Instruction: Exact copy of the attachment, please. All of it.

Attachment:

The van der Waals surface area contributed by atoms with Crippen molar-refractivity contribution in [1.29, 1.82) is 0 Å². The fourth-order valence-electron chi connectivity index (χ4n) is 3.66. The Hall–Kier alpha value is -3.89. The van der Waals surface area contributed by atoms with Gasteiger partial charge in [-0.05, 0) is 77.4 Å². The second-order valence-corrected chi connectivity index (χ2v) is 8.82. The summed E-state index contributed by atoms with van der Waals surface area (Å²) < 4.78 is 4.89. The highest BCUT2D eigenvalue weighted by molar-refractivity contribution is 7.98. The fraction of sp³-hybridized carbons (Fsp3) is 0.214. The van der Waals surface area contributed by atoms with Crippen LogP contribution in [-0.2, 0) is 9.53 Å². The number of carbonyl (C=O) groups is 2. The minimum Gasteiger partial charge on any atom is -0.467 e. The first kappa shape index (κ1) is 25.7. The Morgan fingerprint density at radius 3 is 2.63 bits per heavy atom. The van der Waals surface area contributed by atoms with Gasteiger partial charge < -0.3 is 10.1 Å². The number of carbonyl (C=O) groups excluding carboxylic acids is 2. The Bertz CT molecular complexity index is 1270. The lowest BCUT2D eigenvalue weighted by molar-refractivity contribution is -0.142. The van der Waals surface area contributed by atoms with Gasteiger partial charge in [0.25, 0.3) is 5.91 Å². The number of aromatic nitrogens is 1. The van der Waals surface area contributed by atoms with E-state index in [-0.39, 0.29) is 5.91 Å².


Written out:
The van der Waals surface area contributed by atoms with Crippen molar-refractivity contribution in [1.29, 1.82) is 0 Å². The fourth-order valence-electron chi connectivity index (χ4n) is 3.66. The Hall–Kier alpha value is -3.89. The van der Waals surface area contributed by atoms with Gasteiger partial charge in [-0.05, 0) is 77.4 Å². The second-order valence-corrected chi connectivity index (χ2v) is 8.82. The summed E-state index contributed by atoms with van der Waals surface area (Å²) < 4.78 is 4.89. The highest BCUT2D eigenvalue weighted by molar-refractivity contribution is 7.98. The fraction of sp³-hybridized carbons (Fsp3) is 0.214. The van der Waals surface area contributed by atoms with Crippen LogP contribution in [-0.2, 0) is 9.53 Å². The number of carbonyl (C=O) groups is 2. The minimum Gasteiger partial charge on any atom is -0.467 e. The first kappa shape index (κ1) is 25.7. The Morgan fingerprint density at radius 3 is 2.63 bits per heavy atom. The van der Waals surface area contributed by atoms with Gasteiger partial charge < -0.3 is 10.1 Å². The number of carbonyl (C=O) groups excluding carboxylic acids is 2. The Bertz CT molecular complexity index is 1270. The lowest BCUT2D eigenvalue weighted by molar-refractivity contribution is -0.142. The van der Waals surface area contributed by atoms with Gasteiger partial charge in [0.25, 0.3) is 5.91 Å². The number of aromatic nitrogens is 1. The van der Waals surface area contributed by atoms with E-state index in [-0.39, 0.29) is 5.91 Å².